Gunmen assassinate renowned Iraqi analyst, adviser Hisham al-Hashemi outside his Baghdad home
Hisham al-Hashemi, a well-known Iraqi expert on extremist groups and an adviser to key leaders in the country, was gunned down outside his home in Baghdad late Monday night.
At least four gunmen on motorcycles waited for him to drive up before they opened fire and fled the scene.
No one has claimed responsibility, but for many in Iraq, the assassination is a grim reminder of a not-too-distant past when lawlessness reined and militias freely killed those who dared criticize them.
Hashemi, 47, went unarmed. His words were his weapon.
He was a member of the Iraq Advisory Council (IAC) and advised many of the country’s leaders on a variety of issues.
He was one of the top experts on Islamic State and other Sunni extremist groups in Iraq, propelling him to the forefront and positioning him as an authoritative voice. He appeared regularly on televised news and public-interest programs locally, regionally and internationally.
IAC chairman Farhad Alaaldin told The Media Line that Iraq had lost a great man.
“We condemn this cowardly act and mourn a man who vowed to serve Iraq with his expertise on critical issues,” he said.
“We lost a distinguished academic figure and scientific researcher known for his gentle character, balanced ideas and depth of knowledge,” Alaaldin continued. “We demand that the security authorities find the perpetrators and bring them to justice.”
Nader Hashemi, director of the Center for Middle East Studies at the University of Denver (and no relation to the assassinated analyst), told The Media Line that the killing transcended Iraq’s borders.
“The assassination of Hisham al-Hashemi must be understood in the context of rising tensions between the US and Iran, for which Iraq is a key battleground,” he said.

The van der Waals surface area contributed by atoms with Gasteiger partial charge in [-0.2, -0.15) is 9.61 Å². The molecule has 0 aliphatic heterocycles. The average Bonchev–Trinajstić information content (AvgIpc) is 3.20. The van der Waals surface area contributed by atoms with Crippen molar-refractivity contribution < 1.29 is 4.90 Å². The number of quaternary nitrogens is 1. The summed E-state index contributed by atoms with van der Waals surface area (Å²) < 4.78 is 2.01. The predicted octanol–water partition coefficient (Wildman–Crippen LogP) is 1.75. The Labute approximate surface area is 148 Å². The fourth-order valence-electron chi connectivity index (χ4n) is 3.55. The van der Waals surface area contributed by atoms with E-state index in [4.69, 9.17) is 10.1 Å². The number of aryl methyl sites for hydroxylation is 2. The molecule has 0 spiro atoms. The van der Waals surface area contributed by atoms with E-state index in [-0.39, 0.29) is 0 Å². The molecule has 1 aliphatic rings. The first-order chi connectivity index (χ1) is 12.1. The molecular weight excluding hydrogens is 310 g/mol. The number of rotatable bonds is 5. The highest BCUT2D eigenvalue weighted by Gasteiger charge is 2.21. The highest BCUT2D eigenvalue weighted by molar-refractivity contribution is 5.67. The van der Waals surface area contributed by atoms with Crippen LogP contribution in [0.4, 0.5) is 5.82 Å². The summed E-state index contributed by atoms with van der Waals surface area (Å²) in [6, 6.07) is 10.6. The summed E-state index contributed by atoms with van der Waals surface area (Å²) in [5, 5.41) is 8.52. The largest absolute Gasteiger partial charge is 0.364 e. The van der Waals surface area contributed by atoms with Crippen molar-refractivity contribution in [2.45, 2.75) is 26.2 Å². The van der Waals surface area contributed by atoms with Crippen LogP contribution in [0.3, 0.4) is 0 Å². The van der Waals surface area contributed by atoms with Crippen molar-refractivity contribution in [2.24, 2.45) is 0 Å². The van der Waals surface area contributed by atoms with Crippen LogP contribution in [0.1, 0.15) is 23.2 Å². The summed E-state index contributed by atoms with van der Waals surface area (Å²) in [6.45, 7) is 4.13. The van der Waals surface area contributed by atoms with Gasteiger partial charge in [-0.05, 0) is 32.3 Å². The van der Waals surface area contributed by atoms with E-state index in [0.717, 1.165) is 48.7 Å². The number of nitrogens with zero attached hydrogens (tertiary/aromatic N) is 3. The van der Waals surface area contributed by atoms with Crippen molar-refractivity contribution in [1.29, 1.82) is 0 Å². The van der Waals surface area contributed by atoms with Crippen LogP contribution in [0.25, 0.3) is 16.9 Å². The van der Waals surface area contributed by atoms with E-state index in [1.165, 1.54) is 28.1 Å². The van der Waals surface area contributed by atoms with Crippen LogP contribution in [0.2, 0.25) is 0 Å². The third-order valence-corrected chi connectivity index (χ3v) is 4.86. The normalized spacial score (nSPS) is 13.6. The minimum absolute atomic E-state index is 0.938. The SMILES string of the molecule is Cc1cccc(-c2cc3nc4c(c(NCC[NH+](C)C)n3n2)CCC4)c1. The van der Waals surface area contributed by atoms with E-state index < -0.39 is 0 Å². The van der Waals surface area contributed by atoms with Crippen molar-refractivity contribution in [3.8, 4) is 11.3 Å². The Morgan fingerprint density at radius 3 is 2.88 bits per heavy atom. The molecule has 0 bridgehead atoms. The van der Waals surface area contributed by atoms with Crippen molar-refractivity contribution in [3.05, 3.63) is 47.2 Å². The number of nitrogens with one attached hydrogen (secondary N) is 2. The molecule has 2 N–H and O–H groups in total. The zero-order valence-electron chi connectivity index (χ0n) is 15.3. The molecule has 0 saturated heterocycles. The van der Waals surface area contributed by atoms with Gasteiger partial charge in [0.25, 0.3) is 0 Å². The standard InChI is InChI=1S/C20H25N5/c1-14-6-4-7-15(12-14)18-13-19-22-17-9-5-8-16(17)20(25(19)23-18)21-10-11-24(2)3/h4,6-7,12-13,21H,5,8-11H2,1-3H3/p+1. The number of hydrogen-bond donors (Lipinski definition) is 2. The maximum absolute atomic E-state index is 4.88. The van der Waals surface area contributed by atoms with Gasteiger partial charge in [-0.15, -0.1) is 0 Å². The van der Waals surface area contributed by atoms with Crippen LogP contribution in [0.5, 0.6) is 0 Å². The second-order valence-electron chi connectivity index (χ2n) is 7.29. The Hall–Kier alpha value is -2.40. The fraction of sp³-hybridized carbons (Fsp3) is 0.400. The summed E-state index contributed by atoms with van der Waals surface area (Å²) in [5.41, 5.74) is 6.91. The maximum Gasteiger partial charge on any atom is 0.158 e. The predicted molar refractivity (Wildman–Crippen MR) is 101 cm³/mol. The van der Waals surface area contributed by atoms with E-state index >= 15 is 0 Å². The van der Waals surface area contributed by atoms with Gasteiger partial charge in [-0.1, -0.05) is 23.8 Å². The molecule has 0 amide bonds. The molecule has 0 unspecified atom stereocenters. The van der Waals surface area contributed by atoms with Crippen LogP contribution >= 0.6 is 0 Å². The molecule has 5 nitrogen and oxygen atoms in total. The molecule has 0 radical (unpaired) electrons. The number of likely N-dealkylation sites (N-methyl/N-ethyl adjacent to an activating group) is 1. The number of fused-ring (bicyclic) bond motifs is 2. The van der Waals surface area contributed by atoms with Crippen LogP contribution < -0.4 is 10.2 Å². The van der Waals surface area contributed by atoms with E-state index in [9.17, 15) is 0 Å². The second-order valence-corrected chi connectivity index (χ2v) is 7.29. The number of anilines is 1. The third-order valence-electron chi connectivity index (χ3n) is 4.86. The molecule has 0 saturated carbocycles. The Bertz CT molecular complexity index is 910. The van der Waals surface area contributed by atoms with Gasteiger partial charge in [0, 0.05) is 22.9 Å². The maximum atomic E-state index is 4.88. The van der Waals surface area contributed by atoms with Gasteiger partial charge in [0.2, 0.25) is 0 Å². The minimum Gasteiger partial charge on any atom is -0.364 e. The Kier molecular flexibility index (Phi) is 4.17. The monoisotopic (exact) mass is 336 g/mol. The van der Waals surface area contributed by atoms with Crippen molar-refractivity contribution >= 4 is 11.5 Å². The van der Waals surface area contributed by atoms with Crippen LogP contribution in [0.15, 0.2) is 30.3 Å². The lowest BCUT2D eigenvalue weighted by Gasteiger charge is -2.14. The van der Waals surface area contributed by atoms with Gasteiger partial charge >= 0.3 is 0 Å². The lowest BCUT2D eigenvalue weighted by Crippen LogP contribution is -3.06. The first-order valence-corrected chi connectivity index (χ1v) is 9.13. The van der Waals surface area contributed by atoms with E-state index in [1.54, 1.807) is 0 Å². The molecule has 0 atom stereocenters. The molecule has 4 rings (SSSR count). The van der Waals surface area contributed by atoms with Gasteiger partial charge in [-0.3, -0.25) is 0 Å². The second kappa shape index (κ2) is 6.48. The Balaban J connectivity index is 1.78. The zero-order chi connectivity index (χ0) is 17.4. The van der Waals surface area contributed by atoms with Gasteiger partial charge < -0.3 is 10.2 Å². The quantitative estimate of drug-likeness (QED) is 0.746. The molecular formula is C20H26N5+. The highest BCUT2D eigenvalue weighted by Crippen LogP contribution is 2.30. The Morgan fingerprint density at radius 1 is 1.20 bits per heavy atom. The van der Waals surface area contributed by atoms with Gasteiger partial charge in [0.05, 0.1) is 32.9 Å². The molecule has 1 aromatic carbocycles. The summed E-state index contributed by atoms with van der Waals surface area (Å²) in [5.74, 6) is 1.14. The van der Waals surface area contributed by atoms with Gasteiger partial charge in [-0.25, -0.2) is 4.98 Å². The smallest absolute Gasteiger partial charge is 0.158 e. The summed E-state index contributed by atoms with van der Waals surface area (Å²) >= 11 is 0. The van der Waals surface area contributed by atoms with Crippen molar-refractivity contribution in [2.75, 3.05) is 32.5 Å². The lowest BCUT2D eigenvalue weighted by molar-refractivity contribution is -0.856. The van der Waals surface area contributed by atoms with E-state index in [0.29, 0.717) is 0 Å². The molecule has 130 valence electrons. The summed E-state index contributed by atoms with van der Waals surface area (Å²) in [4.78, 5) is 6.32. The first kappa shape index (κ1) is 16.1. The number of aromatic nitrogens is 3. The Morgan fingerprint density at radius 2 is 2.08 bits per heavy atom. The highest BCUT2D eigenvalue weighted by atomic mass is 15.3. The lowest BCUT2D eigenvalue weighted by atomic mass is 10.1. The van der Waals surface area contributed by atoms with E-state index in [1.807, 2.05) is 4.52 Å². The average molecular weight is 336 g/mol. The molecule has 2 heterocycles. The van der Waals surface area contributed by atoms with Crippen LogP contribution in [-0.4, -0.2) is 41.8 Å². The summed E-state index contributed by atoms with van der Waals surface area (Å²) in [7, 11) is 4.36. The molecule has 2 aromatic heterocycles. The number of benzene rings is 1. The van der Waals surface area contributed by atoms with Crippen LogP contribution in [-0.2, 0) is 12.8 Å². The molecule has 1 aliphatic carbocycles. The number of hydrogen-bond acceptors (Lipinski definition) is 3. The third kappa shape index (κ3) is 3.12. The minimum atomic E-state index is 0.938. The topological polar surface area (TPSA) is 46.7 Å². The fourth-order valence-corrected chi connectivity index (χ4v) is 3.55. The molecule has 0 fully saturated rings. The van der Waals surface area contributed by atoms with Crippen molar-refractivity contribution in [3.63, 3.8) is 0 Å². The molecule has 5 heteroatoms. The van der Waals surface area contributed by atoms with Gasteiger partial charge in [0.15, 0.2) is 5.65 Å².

The assassination of Hisham al-Hashemi must be understood in the context of rising tensions between the US and Iran, for which Iraq is a key battleground
“I view al-Hashemi’s murder as a response by Iran to the recent arrest of members of Kata’ib Hizbullah,” he explained, mentioning perhaps the most prominent of the pro-Iran militias in Iraq known broadly as the Popular Mobilization Forces.
“Recall in late June, the US-backed Iraqi prime minister, in a bold move, raided the base of Kata’ib Hizbullah in an effort to rein in Iranian-backed militias that operate independently in Iraq,” he noted.
Since the US invasion of Iraq in 2003, the country has become a battlefield used by regional and international actors to settle scores.
“The Islamic Republic of Iran is sending a clear message to the US and the Iraqi government: If you are trying to restrict our influence in Iraq, we have the ability to flex our muscles and fight back,” Hashemi said.
He added that Hisham al-Hashemi paid the ultimate price for the proxy war between Tehran and Washington, saying he was targeted due to his “critical views of Iranian-backed militia groups and the perception that he was close to the Americans.”
Journalists try their best to not be part of the story and to work hard to be impartial and objective in their reporting. But I knew Hisham al-Hashemi on a professional basis. The shock of his assassination has yet to wear off.
I first called on him for background information on a report I was working on in 2016. I eventually met with him several times during reporting trips to the country. I would call him as soon as I landed, and he always offered to help with my stories.
He was most welcoming. He was generous with his information, never making me feel I was taking too much of his time.